Scientists in Spain Track Recovery in the Auditory Cortex

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You could have the best hearing aids on the market, but if there is damage to the central auditory system, you’re still not going to hear. Comprised of a sophisticated network that includes the auditory cortex and the inferior colliculi, the central auditory system is the part of the brain responsible for processing sound. Scientists at the Instituto de Neurociencias de Castilla y León and the Instituto de Investigación en Discapacidades Neurológicas, in Spain, think neurons in this region may have the potential to recover from injury.


Two recent studies conducted by Doctors Cheryl Clarkson, José M. Juíz, and Miguel A. Merchán focus on the inner workings of the central auditory system. Both studies specifically examine how damage to the auditory cortex affects the inferior colliculus. Both studies involved the use of Neurolucida and Stereo Investigator.


The first study used calretinin-immunoreactive neurons as a marker for progress. In the inferior colliculus of a population of rats, an increased level of immunoreactive neurons was revealed 15, 90, and 180 days after the rats suffered cortical lesions. Two hundred forty days later, the number of immunoreactive neurons returned to control levels. The scientists hypothesized this behavior was “related to altered excitability in deafferented neurons.”


In their paper “Long-term regulation in calretinin staining in the rat inferior colliculus after unilateral auditory cortical ablation,” (J Comp Neurol. 2010 Oct 15;518(20):4261-76.), the researchers noted, “our finding may reflect adaptive mechanisms to changes in calcium influx and excitability in inferior colliculus neurons induced by lesions of the descending projection from the cortex to the inferior colliculus.” They added, “Our results indirectly support the notion that an increase in CR levels in the IC may help to restore loss of auditory function after long periods of cortical lesion.”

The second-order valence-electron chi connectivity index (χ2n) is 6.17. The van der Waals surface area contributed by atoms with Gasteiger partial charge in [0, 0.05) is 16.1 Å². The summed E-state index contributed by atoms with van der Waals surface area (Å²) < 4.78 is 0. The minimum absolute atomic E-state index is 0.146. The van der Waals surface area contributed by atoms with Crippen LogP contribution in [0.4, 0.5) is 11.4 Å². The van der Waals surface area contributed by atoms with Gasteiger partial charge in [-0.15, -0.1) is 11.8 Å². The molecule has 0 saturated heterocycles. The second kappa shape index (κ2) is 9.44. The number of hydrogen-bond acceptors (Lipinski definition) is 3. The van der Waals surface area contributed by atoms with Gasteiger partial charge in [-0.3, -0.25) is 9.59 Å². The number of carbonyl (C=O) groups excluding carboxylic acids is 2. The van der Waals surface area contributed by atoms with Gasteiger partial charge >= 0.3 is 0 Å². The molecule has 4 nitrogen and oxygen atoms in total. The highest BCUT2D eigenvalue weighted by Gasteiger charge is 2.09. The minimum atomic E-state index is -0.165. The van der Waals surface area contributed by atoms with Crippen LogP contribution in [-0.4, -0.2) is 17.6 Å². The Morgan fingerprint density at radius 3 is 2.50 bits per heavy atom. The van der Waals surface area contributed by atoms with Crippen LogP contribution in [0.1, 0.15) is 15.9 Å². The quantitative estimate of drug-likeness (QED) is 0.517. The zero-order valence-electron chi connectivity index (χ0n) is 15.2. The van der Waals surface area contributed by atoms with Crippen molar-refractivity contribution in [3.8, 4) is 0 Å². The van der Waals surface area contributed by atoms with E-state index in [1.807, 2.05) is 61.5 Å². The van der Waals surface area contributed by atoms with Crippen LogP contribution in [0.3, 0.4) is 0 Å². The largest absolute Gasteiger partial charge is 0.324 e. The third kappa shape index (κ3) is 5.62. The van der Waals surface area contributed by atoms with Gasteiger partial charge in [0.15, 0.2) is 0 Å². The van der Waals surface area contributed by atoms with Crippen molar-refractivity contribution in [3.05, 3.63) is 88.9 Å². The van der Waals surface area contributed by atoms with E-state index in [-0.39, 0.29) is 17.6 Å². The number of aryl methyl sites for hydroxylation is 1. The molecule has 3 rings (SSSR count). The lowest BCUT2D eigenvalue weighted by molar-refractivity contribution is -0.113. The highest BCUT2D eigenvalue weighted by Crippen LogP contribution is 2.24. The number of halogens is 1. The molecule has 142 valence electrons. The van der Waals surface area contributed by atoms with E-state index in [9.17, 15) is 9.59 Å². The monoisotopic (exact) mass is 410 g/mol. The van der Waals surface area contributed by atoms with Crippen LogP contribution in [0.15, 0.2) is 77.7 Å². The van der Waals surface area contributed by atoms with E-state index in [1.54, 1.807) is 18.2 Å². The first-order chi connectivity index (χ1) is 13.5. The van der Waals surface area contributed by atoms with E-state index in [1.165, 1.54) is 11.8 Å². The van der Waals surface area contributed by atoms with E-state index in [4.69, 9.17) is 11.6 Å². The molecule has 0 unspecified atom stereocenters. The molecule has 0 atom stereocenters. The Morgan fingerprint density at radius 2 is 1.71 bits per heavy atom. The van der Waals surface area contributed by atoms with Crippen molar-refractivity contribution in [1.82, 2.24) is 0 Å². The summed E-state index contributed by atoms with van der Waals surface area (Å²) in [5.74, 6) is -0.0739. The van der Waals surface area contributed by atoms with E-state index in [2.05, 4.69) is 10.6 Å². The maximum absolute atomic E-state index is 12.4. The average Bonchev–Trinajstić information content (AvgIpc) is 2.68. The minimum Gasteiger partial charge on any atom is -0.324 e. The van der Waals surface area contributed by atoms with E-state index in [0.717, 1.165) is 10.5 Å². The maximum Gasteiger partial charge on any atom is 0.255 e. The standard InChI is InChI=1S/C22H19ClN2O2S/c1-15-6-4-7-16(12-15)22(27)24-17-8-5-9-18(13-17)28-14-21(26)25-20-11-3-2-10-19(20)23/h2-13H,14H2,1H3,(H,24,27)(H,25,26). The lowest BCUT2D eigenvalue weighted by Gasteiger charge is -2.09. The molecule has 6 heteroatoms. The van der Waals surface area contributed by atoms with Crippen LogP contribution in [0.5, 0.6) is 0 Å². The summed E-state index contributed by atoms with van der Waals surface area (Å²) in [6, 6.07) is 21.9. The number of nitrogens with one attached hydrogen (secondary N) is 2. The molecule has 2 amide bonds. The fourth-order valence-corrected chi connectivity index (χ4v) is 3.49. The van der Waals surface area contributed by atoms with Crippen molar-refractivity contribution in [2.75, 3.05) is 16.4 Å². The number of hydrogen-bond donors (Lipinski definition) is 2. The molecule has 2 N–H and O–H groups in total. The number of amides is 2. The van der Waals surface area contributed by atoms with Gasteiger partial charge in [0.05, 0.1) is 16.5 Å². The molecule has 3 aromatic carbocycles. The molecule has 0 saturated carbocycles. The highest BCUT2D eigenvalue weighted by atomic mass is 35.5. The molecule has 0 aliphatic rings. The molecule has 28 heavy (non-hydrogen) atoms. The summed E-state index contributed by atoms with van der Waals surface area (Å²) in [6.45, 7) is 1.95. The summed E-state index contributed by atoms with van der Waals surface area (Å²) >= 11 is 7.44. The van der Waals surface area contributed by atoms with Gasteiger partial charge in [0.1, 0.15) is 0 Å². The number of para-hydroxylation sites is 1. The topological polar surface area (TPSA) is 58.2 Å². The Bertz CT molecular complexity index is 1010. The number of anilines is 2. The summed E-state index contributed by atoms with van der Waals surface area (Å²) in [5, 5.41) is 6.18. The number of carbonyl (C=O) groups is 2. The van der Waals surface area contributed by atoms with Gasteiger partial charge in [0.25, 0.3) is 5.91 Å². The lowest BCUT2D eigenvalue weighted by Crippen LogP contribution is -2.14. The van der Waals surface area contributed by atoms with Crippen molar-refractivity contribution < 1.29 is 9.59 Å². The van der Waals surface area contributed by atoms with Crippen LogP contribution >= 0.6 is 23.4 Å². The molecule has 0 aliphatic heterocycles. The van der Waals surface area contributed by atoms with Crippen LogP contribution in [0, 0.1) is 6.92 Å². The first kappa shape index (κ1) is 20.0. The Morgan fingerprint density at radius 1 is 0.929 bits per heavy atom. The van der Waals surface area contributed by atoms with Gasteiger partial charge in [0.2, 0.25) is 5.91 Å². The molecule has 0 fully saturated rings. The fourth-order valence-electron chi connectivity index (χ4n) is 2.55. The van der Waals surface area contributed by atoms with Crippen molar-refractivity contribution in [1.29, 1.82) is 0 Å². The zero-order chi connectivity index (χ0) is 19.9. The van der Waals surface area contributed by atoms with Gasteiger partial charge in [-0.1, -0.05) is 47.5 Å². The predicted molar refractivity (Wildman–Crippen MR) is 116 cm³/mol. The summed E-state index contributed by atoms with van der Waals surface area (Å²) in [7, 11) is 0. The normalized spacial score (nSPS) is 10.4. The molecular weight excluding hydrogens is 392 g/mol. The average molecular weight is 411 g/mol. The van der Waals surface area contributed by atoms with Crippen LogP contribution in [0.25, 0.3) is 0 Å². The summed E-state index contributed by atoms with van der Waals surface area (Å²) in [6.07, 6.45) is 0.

In their second study, the research group set out to discover if changes in neuronal activity would occur in the inferior colliculus after damage to this area as well as the auditory cortex. One, 15, 90, and 180 days after administering lesions to 24 rats, the scientists acoustically stimulated 20 of them. After sectioning the rats’ brains, they used stereology to determine the number of sound-activated c Fos genes in the inferior colliculus, which in turn gave them an idea of neuronal activity in that region. The scientists found diminished c-Fos labelling at each of the different time periods, but at 15 and 90 days, they started to see recovery in c-Fos labelling, and at 180 days, c-Fos labelling had approached control values.


In their paper “Transient down-regulation of sound-induced c-Fos protein expression in the inferior colliculus after ablation of the auditory cortex” (Front Neuroanat. 2010 Oct 20;4:141.), the authors state: “All these findings indicate that, in adult animals, after ablation of the corticofugal projection to the IC, neurons in this midbrain auditory nucleus and the functional circuits in which they assemble have the capacity of progressively recovering, on the long range, the loss of activity subsequent to AC ablation.”


“Using Stereo Investigator for counting the immunoreactive neurons, and Neurolucida for creating the mosaics saved to us a lot of time and effort,” said Dr. Clarkson.


She explained that her team was able to count the nuclei in a 3D model of the inferior colliculus in only six hours using the optical fractionator probe, which ensured more accurate data.


“The most amazing thing about using this procedure was the reproducibility of the results. When another person counted the same cases, the results were really close,” Clarkson added.


{Image courtesy of Instituto de Neurociencias de Castilla y León}

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